Red Sox promotion of Rafael Devers a response to the thin trade market

MIAMI, FL - JULY 09: Rafael Devers
MIAMI, FL - JULY 09: Rafael Devers /

Did the Red Sox call up top prospect Rafael Devers out of desperation? Or because he was the best player available? The answers aren’t mutually exclusive.

As we know, the Red Sox weren’t desperate (or dumb) enough to start Pablo Sandoval at third again and they weren’t comfortable resting on Deven Marrero/Tzu-Wei Lin/Brock Holt for the duration of the season. Overall, Boston third basemen have hit .228/.286/.309 with a wRC+ of 55, so there was definitely a sense of desperation. Why not trade for one of the many players available on the trade market, then?

Aside from Todd Frazier, whose price rose exponentially when packaged with David Robertson and Tommy Kahnle, it’s not apparent that any of the other third basemen would have been a real upgrade. Asdrubal Cabrera, Eduardo Nunez, David Freese, and Martin Prado were all linked to Boston, but the club decided to promote a 20-year old anyway. They’re all better than what the Red Sox have been getting out of their third basemen so far, but none have the ability to do what Rafael Devers can.

In 77 Double-A games and nine Triple-A games. Devers has 20 home runs, 60 RBIs, and 54 runs scored. He slashed .300/.369/.575 before earning a promotion, and has shown that he’s more than prepared for Triple-A pitching hitting .400/.447/.600 since. Signed as an international free agent in 2013, all Devers has done since turning pro is hit against every level of competition. For that, he seems far more prepared to shine under the lights in Boston than Yoan Moncada was last year or even Xander Bogaerts in 2013.

Devers, like Moncada and Bogaerts, is another of the Red Sox’ 20-year-old prospects to be promoted during a second-half run at the playoffs. Moncada showed his inexperience during his eight game audition last season, while Bogaerts proved he belonged during a World Series run. What makes Devers different from the two of them, is that he’ll be expected to play a lot more than a complimentary role for the team.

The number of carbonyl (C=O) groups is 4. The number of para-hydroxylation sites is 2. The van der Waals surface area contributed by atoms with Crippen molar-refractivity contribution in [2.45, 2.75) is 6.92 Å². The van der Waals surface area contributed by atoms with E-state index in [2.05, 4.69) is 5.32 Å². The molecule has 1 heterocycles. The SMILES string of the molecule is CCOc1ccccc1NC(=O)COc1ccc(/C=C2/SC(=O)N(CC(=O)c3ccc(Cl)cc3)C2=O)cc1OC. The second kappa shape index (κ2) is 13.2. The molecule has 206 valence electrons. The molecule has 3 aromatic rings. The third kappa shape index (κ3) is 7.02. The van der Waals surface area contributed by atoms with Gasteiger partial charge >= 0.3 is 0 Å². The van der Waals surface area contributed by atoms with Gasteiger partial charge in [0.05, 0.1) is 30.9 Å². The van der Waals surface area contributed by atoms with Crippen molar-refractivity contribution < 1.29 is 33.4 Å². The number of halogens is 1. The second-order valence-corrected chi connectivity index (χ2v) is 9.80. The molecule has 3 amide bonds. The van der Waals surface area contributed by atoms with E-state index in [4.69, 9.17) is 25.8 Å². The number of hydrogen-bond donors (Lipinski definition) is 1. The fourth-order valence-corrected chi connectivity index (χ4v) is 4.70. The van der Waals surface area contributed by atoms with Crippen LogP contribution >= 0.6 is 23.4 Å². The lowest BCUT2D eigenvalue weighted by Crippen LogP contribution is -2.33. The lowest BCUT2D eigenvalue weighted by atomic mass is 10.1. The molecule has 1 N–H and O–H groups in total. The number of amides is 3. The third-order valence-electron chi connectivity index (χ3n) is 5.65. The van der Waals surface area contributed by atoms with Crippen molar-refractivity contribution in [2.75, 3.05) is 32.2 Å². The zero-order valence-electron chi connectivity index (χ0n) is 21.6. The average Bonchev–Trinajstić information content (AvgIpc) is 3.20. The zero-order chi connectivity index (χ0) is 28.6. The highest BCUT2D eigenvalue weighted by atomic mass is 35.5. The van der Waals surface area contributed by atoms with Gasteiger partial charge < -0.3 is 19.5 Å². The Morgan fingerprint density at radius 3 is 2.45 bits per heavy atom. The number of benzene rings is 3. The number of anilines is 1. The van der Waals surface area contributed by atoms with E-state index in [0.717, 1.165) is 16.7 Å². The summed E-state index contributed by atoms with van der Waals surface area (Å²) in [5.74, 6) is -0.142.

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Time is running out for the Red Sox to find an everyday third baseman, with just a week left before the non-waiver trade deadline. They had their chance to land Frazier, who wasn’t (and isn’t) going to be a game-changer for this lineup. Of all the names left on the trade board, it’s hard to envision any being game-changers, but all would be expected to take over the starting role regardless. Promoting Devers puts him in that same position, except he has the raw offensive ability to provide a spark in a lineup that desperately needs one.

For better or worse, Devers was the best player available. That doesn’t mean he’s a sure thing to immediately step in and turn the offense around. But he could, and has a better chance of doing so than anyone else. Which is why he’s worth taking a risk on a 20-year-old prospect with only nine games of experience above Double-A.

Tuesday night will be the biggest moment of his career and could wind up being a pivotal moment in the Red Sox season. If Boston is truly in a win now mode, Devers is their best chance at doing so. Let’s just hope he’s ready for the pressure that comes with that role.

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Despite the pressures that come with being a 20-year-old in the major leagues, Devers doesn’t actually have to play like a superstar to make a positive impact on the team. All he has to do is come close to league average in an attempt to shore up the crater that is third base. His defense may come under question, but everyone’s well aware that the glove isn’t up to par yet. There’s a more than a good chance he’ll be better than a .309 slugging percentage and 55 wRC+. At the end of the day, that’s all he has to concern himself with.